Raising money is hard. If you’re a first-time entrepreneur trying to raise venture capital or angel financing, you’ll end up learning a lot on the fly. You’ll spend a lot of time educating yourself on the different ways to raise money. Read a lot. Then read some more. You’ll need to find mentors and people who have done it before to help you. Meanwhile, I’ve prepared this visual primer to give you a sense of the emotional roller coaster you’ll experience. (I have some tips for you at the end, too.)
This is your brain.
This is your brain while you’re trying to get funding.
This is your brain immediately after you get funding.
And this is your brain almost immediately after that.
So What’s It All Mean?
- Raising money is a pressure-cooker. It’s not a pleasant feeling. And it can be discouraging to pitch people over and over only to have them reject you again and again.
- When you close a round of financing it feels great. There’s no doubt about it; when you succeed at raising money, inside you celebrate that victory. And it is a victory. Thousands of companies never make it this far.
- After closing a round, you feel a momentary sense of relief. The picture above of the egg on a beach chair isn’t there to suggest you go on vacation! It is a representation of the relief you feel immediately after raising money; the sense of clarity or washing out of the brain, at which point you say to yourself, “Ah ha! I can finally focus on my product, building this business and implementing my plan!” Um…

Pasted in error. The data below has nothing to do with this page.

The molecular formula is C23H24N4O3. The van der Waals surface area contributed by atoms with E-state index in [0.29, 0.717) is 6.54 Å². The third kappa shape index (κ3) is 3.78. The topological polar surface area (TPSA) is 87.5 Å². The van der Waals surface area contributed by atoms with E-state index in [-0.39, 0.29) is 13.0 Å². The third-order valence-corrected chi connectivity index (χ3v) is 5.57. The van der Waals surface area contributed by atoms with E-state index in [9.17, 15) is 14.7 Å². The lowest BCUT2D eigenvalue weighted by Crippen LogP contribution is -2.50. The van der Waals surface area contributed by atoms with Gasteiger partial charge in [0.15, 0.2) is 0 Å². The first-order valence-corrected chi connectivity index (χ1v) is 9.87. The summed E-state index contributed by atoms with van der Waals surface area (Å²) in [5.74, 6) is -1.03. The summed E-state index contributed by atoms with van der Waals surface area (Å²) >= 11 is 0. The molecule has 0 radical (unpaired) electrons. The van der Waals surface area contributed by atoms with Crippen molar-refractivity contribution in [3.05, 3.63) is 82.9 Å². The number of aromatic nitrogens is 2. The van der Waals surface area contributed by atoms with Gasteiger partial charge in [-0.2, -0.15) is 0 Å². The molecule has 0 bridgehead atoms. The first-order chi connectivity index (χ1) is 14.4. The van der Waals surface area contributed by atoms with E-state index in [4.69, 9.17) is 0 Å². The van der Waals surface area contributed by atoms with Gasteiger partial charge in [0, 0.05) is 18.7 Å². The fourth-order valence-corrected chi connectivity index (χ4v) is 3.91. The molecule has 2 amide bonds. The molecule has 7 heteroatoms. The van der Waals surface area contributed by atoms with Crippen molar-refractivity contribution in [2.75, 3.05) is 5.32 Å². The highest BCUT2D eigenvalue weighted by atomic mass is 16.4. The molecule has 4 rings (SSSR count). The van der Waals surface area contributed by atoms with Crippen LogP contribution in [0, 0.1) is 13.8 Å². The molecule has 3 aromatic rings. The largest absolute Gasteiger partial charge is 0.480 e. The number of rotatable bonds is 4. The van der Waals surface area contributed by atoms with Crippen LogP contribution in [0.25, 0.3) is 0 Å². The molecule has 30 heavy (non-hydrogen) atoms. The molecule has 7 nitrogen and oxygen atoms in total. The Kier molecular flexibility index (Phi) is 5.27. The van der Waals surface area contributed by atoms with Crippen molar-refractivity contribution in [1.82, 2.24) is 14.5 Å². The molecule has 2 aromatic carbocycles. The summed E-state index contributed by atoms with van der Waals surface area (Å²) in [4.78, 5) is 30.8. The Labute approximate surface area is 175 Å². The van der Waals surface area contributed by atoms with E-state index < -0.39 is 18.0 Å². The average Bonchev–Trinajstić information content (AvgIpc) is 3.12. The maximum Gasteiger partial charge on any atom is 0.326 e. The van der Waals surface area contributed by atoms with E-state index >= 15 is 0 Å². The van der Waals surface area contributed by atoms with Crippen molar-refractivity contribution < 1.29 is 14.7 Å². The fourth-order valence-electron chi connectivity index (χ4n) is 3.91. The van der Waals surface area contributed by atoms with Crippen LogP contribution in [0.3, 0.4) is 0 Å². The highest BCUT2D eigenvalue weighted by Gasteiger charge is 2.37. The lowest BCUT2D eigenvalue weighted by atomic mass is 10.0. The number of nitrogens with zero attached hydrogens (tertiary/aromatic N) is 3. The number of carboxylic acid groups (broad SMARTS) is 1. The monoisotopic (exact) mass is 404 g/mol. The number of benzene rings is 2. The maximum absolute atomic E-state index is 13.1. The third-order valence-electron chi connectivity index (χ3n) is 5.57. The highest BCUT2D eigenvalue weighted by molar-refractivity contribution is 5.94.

- The euphoria and relief don’t last long. What you’ll realize shortly after you get the money is how it instantly accelerates everything. For starters, you’ll probably throw most of your plan out the window. Time pressure will really sink in which leads to increased spending. Well, at least you have some money now! Closing on a round of financing is more like the firing of a starter pistol than anything (or a start cannon if they had such a thing) — it’s a signal to go even faster than you were before.
- And then your head explodes.
I’m not anti-raising venture capital. Far from it. And if you really want to experience the “startup life” then raising money is a big part of that. So is the accompanying acceleration and craziness. It’s part of the package. It is what startup entrepreneurs live for; the lunacy of it all is one of the major reasons we get into the game. You might not realize just how crazy it is though, until you’ve raised money and you’re trying to clone yourself while running a marathon sprint through the desert with no water or clothes on. Sounds like fun, eh?